Glamour originally was a term applied to a magical-occult spell that was cast on somebody to make them see something the spell-caster wished them to see, when in fact it was not what it seemed to be. In the late 19th century terminology, a non-magical item used to help create a more attractive appearance gradually became known as ‚a glamour‘. Today, glamour is the impression of attraction or fascination that a particularly luxurious or elegant appearance creates, an impression which is better than the reality. Typically, a person, event, location, technology, or product such as a piece of clothing can be glamorous or add glamour.
Virginia Postrel says that for glamour to be successful nearly always requires sprezzatura – an appearance of effortlessness, and to appear distant – transcending the everyday, to be slightly mysterious and somewhat idealised, but not to the extent it is no longer possible to identify with the person.Glamorous things are neither opaque, hiding all, nor transparent showing everything, but translucent, favourably showing things.
The early Hollywood star system in particular specialised in Hollywood glamour where they systematically glamorised their actors and actresses.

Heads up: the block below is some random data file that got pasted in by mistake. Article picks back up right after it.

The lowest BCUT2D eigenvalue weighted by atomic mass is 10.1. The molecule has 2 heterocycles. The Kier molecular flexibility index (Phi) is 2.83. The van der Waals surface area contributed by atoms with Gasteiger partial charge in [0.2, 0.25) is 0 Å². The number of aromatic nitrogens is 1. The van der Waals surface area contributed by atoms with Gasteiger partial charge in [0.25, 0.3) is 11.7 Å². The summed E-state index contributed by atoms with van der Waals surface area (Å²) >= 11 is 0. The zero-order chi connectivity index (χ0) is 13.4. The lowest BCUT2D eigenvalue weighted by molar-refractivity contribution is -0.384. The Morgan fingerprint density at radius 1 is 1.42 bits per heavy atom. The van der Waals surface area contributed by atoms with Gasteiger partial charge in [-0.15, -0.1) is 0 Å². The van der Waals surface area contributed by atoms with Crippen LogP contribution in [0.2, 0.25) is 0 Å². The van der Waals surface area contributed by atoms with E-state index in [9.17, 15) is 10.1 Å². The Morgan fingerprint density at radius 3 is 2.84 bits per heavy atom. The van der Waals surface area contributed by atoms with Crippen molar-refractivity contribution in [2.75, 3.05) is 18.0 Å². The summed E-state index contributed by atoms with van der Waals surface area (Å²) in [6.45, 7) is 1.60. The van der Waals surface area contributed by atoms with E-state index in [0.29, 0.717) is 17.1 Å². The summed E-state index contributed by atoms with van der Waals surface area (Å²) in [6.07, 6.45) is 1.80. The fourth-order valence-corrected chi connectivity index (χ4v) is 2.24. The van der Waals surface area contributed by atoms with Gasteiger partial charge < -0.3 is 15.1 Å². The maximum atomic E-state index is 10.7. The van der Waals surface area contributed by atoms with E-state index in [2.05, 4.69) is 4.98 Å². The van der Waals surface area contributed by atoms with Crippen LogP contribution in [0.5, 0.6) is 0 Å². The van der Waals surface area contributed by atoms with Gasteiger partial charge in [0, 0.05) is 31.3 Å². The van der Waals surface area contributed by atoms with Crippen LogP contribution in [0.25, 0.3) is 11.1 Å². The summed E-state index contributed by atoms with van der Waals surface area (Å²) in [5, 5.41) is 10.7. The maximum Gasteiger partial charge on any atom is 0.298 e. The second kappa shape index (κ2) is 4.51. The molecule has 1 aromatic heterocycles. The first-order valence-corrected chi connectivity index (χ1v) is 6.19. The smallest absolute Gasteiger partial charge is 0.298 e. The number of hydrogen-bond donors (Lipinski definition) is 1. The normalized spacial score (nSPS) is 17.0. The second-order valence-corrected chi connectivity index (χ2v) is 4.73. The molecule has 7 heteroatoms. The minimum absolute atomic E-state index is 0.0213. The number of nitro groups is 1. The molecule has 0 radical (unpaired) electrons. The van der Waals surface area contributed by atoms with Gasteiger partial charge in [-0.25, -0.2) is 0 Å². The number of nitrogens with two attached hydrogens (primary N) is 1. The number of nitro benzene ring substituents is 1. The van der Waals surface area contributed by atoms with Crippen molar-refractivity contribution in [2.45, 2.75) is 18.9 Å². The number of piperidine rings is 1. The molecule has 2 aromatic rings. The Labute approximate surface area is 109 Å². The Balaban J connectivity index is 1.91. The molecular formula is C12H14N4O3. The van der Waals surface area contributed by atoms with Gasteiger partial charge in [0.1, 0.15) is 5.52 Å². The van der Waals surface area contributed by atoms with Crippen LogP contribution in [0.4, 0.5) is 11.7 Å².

Glamour can be confused with a style, which is adherence to a particular school of fashion, or intrinsic beauty; whereas glamour can be external and deliberate
Late in the 19th century the common meaning shifted to being applied to ordinary objects and jewellery without connotations of supernatural, merely upon the effect that it has on appearance. This is a sense used in this article and to some extent is the way that it was used by the early Hollywood system.
In modern usage glamour is often confused with style or beauty; but they may be considered to be distinct, although glamour may give the appearance of beauty or present as a personal style.